This one will also skip past the details about everyone else’s reaction to my father’s death. It is all about me dammit!
It turns out that my knuckles weren’t really hurt all that bad, just horribly bloody. Also the entire problem with my car turned out to be that the alternator worked while the car was running, but it didn’t do anything towards charging the battery (some diode was bad). I was also barely on the upside of the E mark on the gas gauge when I jumped out of the car and ran down to the bottom of the amphitheatre. Lucky the car didn’t roll away, I never set the emergency brake. That was all in the past though.
I was now a man. I had come to terms with everything, or so I thought, and I was ready to move on. What better way to prove that you are now a responsible adult than to buy a motorcycle? I started off slow, I got one of those “enduro” bikes that are both street legal and capable of mountain climbing. Problem was that it was only a 250cc thing, and I was riding it on the I-5 on my way to work. If a Big Rig passed me it would nearly knock me over. I needed an upgrade. I settled on something that looked much like this. Mine was a tad more beat up, other than that, the color is only slightly off, mine was more orange. The rest looks just like I remember.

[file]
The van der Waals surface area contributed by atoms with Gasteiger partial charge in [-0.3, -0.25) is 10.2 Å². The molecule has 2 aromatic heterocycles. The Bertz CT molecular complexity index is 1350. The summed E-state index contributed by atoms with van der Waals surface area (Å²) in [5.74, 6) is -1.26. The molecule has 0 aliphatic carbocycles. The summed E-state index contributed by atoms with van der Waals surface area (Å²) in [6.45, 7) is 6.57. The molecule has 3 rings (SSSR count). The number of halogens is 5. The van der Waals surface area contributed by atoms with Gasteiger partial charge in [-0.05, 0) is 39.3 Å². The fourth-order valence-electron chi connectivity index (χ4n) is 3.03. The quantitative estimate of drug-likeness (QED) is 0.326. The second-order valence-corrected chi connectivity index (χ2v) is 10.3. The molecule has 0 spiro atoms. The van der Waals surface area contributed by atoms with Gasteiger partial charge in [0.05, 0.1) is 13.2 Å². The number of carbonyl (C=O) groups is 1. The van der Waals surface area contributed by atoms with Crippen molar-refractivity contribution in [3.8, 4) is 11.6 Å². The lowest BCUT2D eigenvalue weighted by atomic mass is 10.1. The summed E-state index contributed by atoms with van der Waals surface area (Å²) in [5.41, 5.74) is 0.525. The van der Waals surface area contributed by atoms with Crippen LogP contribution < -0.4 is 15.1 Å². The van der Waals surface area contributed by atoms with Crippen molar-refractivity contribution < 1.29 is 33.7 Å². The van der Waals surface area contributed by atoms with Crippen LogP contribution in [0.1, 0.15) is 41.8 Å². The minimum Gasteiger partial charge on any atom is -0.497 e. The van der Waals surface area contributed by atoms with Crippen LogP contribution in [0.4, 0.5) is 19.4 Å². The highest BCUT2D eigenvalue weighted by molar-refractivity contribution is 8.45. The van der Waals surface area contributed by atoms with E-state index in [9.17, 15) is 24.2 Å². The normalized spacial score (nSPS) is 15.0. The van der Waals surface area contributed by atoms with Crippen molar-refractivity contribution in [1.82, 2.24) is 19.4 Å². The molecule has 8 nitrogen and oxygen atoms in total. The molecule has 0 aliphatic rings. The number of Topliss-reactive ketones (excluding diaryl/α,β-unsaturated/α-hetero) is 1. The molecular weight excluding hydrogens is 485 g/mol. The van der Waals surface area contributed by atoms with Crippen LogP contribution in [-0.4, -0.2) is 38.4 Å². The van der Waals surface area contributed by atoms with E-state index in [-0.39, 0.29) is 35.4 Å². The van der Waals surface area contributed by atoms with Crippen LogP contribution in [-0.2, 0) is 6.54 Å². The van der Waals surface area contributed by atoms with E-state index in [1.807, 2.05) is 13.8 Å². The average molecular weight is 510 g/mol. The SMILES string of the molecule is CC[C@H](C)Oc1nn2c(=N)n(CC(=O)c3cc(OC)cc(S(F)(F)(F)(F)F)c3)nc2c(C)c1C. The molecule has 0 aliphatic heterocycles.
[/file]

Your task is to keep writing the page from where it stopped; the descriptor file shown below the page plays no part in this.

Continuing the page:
I don’t remember the precise amount that I paid for that little bike, I do know that it was somewhere between $200 and $600. I didn’t buy it because I really liked it, I bought it because it was what was in my price range and it got a hell of a lot better gas mileage than the car I was driving. That thing ran like a champ.
Have you ever been a boy in his late teens burdened by the fact that you recently killed your father? Add to that a shiny new (quite used) motorcycle and see what zaniness ensues. Good times.